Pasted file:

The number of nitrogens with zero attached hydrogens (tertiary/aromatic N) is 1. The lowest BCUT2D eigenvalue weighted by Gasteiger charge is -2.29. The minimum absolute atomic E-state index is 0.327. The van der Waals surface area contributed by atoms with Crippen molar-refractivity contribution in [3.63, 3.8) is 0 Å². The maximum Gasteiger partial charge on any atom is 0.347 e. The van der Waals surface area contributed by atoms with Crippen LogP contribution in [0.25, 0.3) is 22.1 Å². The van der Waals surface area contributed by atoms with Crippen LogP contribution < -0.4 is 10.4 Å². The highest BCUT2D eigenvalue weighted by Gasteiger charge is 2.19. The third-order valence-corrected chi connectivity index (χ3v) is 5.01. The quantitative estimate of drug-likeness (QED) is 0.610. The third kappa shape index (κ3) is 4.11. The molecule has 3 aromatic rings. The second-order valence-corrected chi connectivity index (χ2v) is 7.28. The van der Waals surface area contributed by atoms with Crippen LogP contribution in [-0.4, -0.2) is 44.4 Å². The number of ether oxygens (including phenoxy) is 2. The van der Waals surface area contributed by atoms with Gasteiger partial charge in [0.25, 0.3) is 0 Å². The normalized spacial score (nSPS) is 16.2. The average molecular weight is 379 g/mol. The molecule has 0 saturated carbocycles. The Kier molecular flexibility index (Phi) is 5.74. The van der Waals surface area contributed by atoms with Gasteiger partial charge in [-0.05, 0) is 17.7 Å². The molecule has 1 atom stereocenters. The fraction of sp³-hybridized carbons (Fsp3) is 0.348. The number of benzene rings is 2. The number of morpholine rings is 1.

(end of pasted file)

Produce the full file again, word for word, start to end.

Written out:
The number of nitrogens with zero attached hydrogens (tertiary/aromatic N) is 1. The lowest BCUT2D eigenvalue weighted by Gasteiger charge is -2.29. The minimum absolute atomic E-state index is 0.327. The van der Waals surface area contributed by atoms with Crippen molar-refractivity contribution in [3.63, 3.8) is 0 Å². The maximum Gasteiger partial charge on any atom is 0.347 e. The van der Waals surface area contributed by atoms with Crippen LogP contribution in [0.25, 0.3) is 22.1 Å². The van der Waals surface area contributed by atoms with Crippen LogP contribution < -0.4 is 10.4 Å². The highest BCUT2D eigenvalue weighted by Gasteiger charge is 2.19. The third-order valence-corrected chi connectivity index (χ3v) is 5.01. The quantitative estimate of drug-likeness (QED) is 0.610. The third kappa shape index (κ3) is 4.11. The molecule has 3 aromatic rings. The second-order valence-corrected chi connectivity index (χ2v) is 7.28. The van der Waals surface area contributed by atoms with Crippen LogP contribution in [-0.4, -0.2) is 44.4 Å². The number of ether oxygens (including phenoxy) is 2. The van der Waals surface area contributed by atoms with Gasteiger partial charge in [0.25, 0.3) is 0 Å². The normalized spacial score (nSPS) is 16.2. The average molecular weight is 379 g/mol. The molecule has 0 saturated carbocycles. The Kier molecular flexibility index (Phi) is 5.74. The van der Waals surface area contributed by atoms with Gasteiger partial charge in [-0.05, 0) is 17.7 Å². The molecule has 1 atom stereocenters. The fraction of sp³-hybridized carbons (Fsp3) is 0.348. The number of benzene rings is 2. The number of morpholine rings is 1.